a bamboo skewer into the body. Glue together.

Enlarge this half-circle for tutu's body. The straight edge measure
8-3/4 inches to match the arms at top.


For the hat, place the center of a piece of niu onto the end of a dowel.
Push the niu down slightly around the dowel to form a dome shape.
Wrap a rubber around the dome. Leave it to dry.

>> Cut an oval piece of niu, about 3 1/2 by 2 1/2 inches. Wet the niu.

>> Place the center of the niu onto the end of a dowel. Push the niu down slightly around the dowel to form a dome shape. Wrap a rubber around the dome. Leave it to dry.

>> Unwrap niu and place it on the tutu's head. Trim excess to a desired hat shape.

>> Glue the hat to the head.

Final touches

>> Place tiny branches of Christmas berries in a small basket, and glue basket to the front of the tutu figure. Or fill basket with dried flowers (such as statice).

>> Or cut a strand of shell lei, put a dab of glue at each end of the strand to prevent shells from falling off. Place lei around the tutu's neck, glue in back.

>> Punch a hole in the tutu's back to insert string of metal hook for hanging.

Lisa Miller's tips

>> Pick materials that are free of pests and diseases. It's difficult to get the bugs off the plant materials, and the materials will not be in good shape after drying.

>> To prolong the red color of the Christmas berries, spray a thin layer of clear lacquer.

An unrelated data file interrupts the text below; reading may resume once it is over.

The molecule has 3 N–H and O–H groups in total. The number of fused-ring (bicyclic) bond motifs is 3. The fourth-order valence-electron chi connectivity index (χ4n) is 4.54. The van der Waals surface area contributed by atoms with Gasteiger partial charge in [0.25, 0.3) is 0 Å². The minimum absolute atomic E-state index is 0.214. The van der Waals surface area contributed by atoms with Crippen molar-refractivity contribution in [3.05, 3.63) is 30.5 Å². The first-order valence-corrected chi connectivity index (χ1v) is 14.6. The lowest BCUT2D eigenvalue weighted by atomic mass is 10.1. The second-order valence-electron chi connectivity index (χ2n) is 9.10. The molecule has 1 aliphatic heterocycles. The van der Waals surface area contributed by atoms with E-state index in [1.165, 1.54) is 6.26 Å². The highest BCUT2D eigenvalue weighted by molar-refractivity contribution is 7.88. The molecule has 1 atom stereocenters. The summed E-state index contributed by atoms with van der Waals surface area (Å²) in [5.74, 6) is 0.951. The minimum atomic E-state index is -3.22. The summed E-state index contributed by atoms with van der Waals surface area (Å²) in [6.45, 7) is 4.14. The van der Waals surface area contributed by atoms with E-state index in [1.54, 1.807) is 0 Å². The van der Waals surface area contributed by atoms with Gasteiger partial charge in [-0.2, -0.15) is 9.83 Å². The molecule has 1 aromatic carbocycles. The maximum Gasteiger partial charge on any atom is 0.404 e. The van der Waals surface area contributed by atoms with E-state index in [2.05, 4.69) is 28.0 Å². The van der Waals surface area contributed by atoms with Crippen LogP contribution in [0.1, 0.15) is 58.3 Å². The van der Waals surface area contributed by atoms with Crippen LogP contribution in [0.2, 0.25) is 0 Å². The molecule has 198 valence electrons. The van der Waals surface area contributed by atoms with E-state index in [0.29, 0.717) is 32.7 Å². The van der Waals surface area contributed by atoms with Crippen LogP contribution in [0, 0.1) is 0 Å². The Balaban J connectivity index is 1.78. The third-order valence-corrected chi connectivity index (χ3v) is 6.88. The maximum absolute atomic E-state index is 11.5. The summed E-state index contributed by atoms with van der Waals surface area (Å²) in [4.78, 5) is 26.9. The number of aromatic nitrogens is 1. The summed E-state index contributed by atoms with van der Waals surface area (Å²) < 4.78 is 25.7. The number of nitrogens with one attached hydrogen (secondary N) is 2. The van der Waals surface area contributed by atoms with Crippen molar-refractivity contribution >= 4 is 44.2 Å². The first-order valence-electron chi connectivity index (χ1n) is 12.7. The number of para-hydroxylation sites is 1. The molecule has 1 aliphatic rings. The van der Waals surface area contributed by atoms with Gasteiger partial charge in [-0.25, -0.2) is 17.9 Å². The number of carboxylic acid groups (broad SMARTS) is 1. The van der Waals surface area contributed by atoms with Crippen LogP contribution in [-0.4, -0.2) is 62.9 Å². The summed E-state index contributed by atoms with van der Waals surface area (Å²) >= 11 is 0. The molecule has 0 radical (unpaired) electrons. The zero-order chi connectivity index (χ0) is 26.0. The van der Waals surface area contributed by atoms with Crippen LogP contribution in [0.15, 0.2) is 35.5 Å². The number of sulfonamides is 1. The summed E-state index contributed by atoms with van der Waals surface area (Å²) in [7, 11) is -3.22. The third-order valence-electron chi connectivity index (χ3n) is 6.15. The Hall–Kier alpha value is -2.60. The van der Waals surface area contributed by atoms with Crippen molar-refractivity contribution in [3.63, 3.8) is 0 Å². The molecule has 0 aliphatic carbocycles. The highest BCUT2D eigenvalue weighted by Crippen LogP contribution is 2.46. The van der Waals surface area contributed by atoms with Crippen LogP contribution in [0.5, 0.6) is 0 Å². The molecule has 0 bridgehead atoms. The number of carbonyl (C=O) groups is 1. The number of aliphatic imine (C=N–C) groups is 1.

>> Clean the coconut fiber of dirt and grime by hosing it off and scrubbing gently with a brush if necessary; hang to dry. Store-bought fiber is already cleaned.

>> If you want to dye the niu, it's easier to cut the pieces first and place them in a dye bath than handling the whole sheet.

>> Don't be intimidated. The projects are easy and fun. "It doesn't take talent, just desire," Miller said.

Her reindeer are easier to make than the tutu. You'll need a pine cone or magnolia seed pod for the body; a smaller pine cone or magnolia seed pod for the head; twigs for legs, neck and antlers; and a red berry or bead for its nose. Don't forget the glue gun and glue sticks.

Cut twigs to desired length for legs, glue onto body. Cut a twig for the neck, and glue the body to one end and the head to the other end. Trim small twigs to desired length and shapes for antlers, glue to head. Finally, glue the red berry or bead to the head. Name it Rudolph if you wish.

Do It Electric!

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Suzanne Tswei's gardening column runs Saturdays in Today.
You can write her at the Star-Bulletin,
500 Ala Moana, Suite 7-210, Honolulu, HI, 96813
or email